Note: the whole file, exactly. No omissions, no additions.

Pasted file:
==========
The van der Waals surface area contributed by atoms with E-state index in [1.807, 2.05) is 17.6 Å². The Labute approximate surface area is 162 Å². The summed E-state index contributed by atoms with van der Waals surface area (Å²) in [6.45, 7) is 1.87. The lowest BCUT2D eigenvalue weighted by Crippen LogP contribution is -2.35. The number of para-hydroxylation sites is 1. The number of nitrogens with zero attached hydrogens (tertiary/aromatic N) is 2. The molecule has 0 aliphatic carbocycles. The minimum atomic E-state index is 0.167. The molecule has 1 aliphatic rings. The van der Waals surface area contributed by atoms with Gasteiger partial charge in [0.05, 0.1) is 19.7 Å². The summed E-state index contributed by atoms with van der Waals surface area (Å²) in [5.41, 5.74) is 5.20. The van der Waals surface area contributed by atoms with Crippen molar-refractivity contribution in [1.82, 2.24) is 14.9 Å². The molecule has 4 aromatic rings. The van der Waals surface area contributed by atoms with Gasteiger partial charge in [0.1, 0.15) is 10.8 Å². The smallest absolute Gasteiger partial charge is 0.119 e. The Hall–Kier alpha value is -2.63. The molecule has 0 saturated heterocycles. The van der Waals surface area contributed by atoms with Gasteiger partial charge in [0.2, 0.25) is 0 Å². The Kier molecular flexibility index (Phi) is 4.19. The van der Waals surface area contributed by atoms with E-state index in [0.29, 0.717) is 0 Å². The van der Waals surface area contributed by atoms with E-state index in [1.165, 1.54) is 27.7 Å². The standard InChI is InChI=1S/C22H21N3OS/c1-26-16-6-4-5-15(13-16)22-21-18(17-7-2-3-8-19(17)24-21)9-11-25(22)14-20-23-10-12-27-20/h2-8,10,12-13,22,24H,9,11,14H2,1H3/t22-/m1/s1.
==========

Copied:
The van der Waals surface area contributed by atoms with E-state index in [1.807, 2.05) is 17.6 Å². The Labute approximate surface area is 162 Å². The summed E-state index contributed by atoms with van der Waals surface area (Å²) in [6.45, 7) is 1.87. The lowest BCUT2D eigenvalue weighted by Crippen LogP contribution is -2.35. The number of para-hydroxylation sites is 1. The number of nitrogens with zero attached hydrogens (tertiary/aromatic N) is 2. The molecule has 0 aliphatic carbocycles. The minimum atomic E-state index is 0.167. The molecule has 1 aliphatic rings. The van der Waals surface area contributed by atoms with Gasteiger partial charge in [0.05, 0.1) is 19.7 Å². The summed E-state index contributed by atoms with van der Waals surface area (Å²) in [5.41, 5.74) is 5.20. The van der Waals surface area contributed by atoms with Crippen molar-refractivity contribution in [1.82, 2.24) is 14.9 Å². The molecule has 4 aromatic rings. The van der Waals surface area contributed by atoms with Gasteiger partial charge in [0.1, 0.15) is 10.8 Å². The smallest absolute Gasteiger partial charge is 0.119 e. The Hall–Kier alpha value is -2.63. The molecule has 0 saturated heterocycles. The van der Waals surface area contributed by atoms with Gasteiger partial charge in [0.2, 0.25) is 0 Å². The Kier molecular flexibility index (Phi) is 4.19. The van der Waals surface area contributed by atoms with E-state index in [0.29, 0.717) is 0 Å². The van der Waals surface area contributed by atoms with E-state index in [1.165, 1.54) is 27.7 Å². The standard InChI is InChI=1S/C22H21N3OS/c1-26-16-6-4-5-15(13-16)22-21-18(17-7-2-3-8-19(17)24-21)9-11-25(22)14-20-23-10-12-27-20/h2-8,10,12-13,22,24H,9,11,14H2,1H3/t22-/m1/s1.